Several residents who attended the forum said they were concerned about the rising cost of living in town, as it related to taxes. Some said they were not opposed to the concept of closing schools, even their own.

Sarah and Chaz Babb of Greenfield have a child who graduated Greenfield Elementary School after attending for a year, and have a daughter who will be ready for school in the next few years. Sarah Babb said she was “not for or opposed,” to any of the options presented at the ranking board, but also wouldn’t be opposed to sending her elementary-schooler to a neighboring town such as Peterborough, noting that is already the case for middle-school students.

“It’s something you expect in a regional school district. I don’t think we need eight elementary schools,” she said.

Greenfield resident Chris Borden said the town needs options that are more “fiscally feasible,” and was in favor of combining multiple schools, particularly if it allowed those students to have more academic options.

“I see my taxes go up and up and up,” Borden said.

There were also three free-form response questions, asking what the best part about having a school located in town is, what a great school needs to have and what town service or facility is currently lacking. Residents wrote their answers on Post-it notes to add to a board, and responses to the question about the best part of having a school located in town included the close commute, convenience and community connection.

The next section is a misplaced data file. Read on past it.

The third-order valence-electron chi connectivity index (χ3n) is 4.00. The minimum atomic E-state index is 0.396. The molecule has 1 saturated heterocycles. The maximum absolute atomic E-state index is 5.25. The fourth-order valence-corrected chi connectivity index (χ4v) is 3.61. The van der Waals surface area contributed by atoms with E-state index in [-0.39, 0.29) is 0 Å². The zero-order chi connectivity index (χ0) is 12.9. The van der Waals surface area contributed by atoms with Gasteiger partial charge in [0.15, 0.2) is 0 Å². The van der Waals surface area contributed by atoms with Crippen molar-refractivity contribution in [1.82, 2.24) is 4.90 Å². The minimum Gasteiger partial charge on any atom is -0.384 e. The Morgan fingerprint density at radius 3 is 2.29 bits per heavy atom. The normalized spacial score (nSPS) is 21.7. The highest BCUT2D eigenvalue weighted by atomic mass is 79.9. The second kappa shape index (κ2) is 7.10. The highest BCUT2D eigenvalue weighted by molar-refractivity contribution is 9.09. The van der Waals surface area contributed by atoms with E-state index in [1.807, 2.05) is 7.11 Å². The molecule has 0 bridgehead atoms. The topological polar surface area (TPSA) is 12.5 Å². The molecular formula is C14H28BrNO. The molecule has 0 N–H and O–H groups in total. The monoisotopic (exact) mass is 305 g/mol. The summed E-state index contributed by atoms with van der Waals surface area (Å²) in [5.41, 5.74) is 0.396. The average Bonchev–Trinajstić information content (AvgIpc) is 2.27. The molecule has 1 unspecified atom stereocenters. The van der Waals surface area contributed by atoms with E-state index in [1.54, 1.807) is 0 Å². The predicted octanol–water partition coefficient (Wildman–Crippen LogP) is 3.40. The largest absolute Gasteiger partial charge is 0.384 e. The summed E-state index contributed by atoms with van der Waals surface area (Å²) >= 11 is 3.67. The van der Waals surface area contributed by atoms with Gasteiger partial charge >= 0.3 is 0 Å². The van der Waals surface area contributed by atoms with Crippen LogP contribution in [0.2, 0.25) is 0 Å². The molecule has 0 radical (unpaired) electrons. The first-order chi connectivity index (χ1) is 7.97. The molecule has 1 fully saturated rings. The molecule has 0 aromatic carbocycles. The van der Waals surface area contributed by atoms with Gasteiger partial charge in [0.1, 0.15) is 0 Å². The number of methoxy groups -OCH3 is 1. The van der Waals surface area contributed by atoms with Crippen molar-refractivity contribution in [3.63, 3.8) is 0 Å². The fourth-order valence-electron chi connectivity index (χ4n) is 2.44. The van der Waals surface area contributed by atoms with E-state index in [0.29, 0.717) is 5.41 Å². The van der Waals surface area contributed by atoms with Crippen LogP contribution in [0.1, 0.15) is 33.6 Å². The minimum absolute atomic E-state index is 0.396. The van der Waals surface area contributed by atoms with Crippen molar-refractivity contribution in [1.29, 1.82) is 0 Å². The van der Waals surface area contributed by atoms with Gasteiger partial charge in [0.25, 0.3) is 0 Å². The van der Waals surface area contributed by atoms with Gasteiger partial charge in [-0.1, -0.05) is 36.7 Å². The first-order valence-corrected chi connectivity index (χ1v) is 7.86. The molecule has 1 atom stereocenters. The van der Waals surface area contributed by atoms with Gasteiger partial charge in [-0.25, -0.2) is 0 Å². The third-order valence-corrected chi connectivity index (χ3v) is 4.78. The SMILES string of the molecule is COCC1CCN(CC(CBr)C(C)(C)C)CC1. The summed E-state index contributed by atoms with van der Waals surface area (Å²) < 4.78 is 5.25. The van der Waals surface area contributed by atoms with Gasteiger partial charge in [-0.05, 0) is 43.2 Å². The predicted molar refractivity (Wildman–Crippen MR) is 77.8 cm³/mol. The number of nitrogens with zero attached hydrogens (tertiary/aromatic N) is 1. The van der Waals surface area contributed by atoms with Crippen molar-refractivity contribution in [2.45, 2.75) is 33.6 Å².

“As a parent with a special needs child, the small classes with access to shared resources has been incredibly important,” one respondent wrote. “The staff/faculty are able to really invest and get to know the kids. Having a small school is part of living in a small town and a draw for families not wanting to expose kids to larger town/city issues.”

“Having school located in town not only allows convenience to parents, but provides connection,” wrote another. “I have personally been able to meet and interact with many neighbors.”

“It is our community. It’s our pride. It’s our future,” wrote another.

Sentiments about what makes a good school included small class sizes, Individualized Education Plan support, music, art, field trips, connection to the community, paraprofessionals and additional help for struggling students.

On the board for missing town amenities, residents noted a lack of a swimming pool, lifeguards for the beach and Department of Public Works facilities, and multiple people wanted more access to after-school care for their children.

In addition to writing their thoughts, residents could also record a short video, or submit a response to the district’s ongoing survey. Access to the survey is available at

Upcoming meetings

Antrim Elementary School, Thursday, Sept. 21.

Peterborough Elementary School, Tuesday, Sept. 26.

Francestown Elementary School, Wednesday, Sept. 27.

Temple Elementary School,  Thursday, Sept. 28.

Bennington, Monday, Oct. 2, Pierce School.

Dublin Consolidated School, Wednesday, Oct. 4.

Hancock Elementary School, Thursday, Oct. 5.

All meetings are at 7 p.m. For information about the ConVal consolidation and reconfiguration study, visit